Originally published in 1962.  Ray Bradbury has received the National Book Award for distinguished contribution to American Letters.  I own this one.

This is true dark fantasy.  Jim Nightshade and Will Halloway have grown up together.  Each is on the verge of their fourteenth birthday, filled with energy and questions, like all young people they are pushing limits.  Will’s father, Charles is fifty-four and filled with regret, for being “old”, for not being more of a pal for his son.  It is the end of October in Green Town, Illinois, and Halloween is just around the corner.

A strange man, a lightening rod salesman, harbinger of storms and bad news, marches into town, finds the boys. Then, in the middle of the night, at the odd hour of 3 AM, an unusual train arrives.  Jim and Will see it, Charles Halloway hears it. The train carries Cooger and Dark’s Pandemonium Shadow Show, come to entertain, to touch the lives of Green Town.  A traveling nightmare, come to steal souls, by answering dreams and wishes.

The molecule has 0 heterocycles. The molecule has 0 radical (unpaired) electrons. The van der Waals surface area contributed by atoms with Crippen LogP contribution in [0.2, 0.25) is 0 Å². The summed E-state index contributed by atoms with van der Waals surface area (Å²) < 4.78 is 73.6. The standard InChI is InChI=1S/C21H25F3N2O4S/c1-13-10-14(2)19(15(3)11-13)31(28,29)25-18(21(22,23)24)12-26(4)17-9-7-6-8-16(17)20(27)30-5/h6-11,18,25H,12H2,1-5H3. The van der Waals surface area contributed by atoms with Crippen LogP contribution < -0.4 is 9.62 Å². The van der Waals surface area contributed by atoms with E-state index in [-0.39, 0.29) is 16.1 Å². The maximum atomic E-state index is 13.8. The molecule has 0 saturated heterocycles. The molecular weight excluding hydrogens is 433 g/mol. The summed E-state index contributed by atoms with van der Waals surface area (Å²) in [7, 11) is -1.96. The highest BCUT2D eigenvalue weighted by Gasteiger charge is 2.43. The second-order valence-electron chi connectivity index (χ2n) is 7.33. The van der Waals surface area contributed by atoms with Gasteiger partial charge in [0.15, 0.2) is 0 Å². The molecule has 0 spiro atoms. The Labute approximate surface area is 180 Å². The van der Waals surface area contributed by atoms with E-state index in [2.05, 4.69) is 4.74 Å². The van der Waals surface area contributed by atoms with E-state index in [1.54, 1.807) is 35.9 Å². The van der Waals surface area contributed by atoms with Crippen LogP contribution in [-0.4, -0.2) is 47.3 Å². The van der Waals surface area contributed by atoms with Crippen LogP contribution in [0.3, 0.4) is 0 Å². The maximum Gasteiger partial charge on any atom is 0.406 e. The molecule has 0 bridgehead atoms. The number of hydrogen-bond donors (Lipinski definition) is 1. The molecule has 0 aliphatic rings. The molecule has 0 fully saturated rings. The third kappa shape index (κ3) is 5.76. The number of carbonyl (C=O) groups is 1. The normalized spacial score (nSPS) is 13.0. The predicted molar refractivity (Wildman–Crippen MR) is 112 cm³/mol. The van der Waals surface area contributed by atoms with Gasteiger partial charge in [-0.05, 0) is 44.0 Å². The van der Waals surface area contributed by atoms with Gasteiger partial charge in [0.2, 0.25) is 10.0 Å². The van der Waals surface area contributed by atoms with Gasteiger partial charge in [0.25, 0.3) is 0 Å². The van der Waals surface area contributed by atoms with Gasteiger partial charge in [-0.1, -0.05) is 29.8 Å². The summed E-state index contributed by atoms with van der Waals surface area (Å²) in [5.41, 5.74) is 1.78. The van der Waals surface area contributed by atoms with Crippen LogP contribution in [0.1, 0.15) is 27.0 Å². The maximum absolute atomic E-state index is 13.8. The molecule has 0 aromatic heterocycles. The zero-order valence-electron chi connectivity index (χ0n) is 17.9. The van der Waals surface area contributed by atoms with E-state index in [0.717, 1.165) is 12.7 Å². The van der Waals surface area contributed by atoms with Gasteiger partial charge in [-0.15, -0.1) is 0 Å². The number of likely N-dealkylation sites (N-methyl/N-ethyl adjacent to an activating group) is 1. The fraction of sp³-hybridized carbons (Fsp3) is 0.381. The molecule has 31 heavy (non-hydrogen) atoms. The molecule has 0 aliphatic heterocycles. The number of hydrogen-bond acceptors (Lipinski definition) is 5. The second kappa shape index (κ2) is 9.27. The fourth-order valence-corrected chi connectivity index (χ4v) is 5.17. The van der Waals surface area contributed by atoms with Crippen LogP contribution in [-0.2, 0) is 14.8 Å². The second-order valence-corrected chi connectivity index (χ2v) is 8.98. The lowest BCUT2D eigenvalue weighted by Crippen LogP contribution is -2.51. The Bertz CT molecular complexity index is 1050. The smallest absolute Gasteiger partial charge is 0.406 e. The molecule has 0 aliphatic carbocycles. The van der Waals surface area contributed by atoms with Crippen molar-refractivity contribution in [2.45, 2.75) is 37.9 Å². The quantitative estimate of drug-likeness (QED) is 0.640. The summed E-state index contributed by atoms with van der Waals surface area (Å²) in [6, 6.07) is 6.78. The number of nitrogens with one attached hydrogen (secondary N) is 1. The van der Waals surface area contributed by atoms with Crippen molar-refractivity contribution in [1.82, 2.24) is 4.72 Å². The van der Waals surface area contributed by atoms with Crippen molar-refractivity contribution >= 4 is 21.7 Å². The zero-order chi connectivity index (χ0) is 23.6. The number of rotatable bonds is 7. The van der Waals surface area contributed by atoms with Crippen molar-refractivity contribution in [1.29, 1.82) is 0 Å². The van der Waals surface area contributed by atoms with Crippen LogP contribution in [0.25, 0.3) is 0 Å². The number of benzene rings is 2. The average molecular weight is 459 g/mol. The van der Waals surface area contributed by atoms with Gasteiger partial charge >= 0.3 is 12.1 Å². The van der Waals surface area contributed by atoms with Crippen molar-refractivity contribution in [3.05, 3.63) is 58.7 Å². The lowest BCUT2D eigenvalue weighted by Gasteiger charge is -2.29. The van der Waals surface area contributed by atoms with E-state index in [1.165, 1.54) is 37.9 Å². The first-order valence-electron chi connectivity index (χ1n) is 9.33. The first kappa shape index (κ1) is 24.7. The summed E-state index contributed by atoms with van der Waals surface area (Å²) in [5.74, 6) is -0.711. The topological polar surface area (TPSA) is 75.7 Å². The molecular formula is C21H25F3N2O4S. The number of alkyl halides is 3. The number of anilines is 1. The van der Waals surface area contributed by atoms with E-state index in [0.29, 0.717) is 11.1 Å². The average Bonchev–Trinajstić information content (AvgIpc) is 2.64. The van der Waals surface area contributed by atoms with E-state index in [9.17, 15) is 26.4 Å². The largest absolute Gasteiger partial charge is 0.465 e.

And there stood Jim, and  there stood this tall man, each examining the other as if he were a reflection in a shop window late at night.  The tall man’s brambled suit, shadowed out now to color Jim’s cheeks and storm over his wide and drinking eyes with a look of rain instead of the sharp cat-green they always were.  Jim stood like a runner who had come a long way with fever in his mouth, hands open to recieve any gift.  And right now it was a gift of pictures twitching in pantomime, as Mr. Dark made his illustrations jerk cold-skinned over his warm-pulsed wrist as stars came out above and Jim stared and Will could not see and a long way off the last of the towns people went away towards town in there warm cars, and Jim said faintly, “Gosh…” and Mr. Dark rolled down his sleeve.  From page 76.

Through writing full of poetry, dream and desire, Bradbury creates a classic story of good and evil, were self-centered wants lead to devastating results and  hope and laughter are the antidote for fear and longing.  It is dark, creepy and delicious.  This is my third reading and I am still amazed at the density of Bradbury’s lyrical style,  his words convey emotion in ways that are not stilted or sugary-sweet. Deep, heartfelt, real.  Reading this novel as a young adult was one of my introductions to the power of words.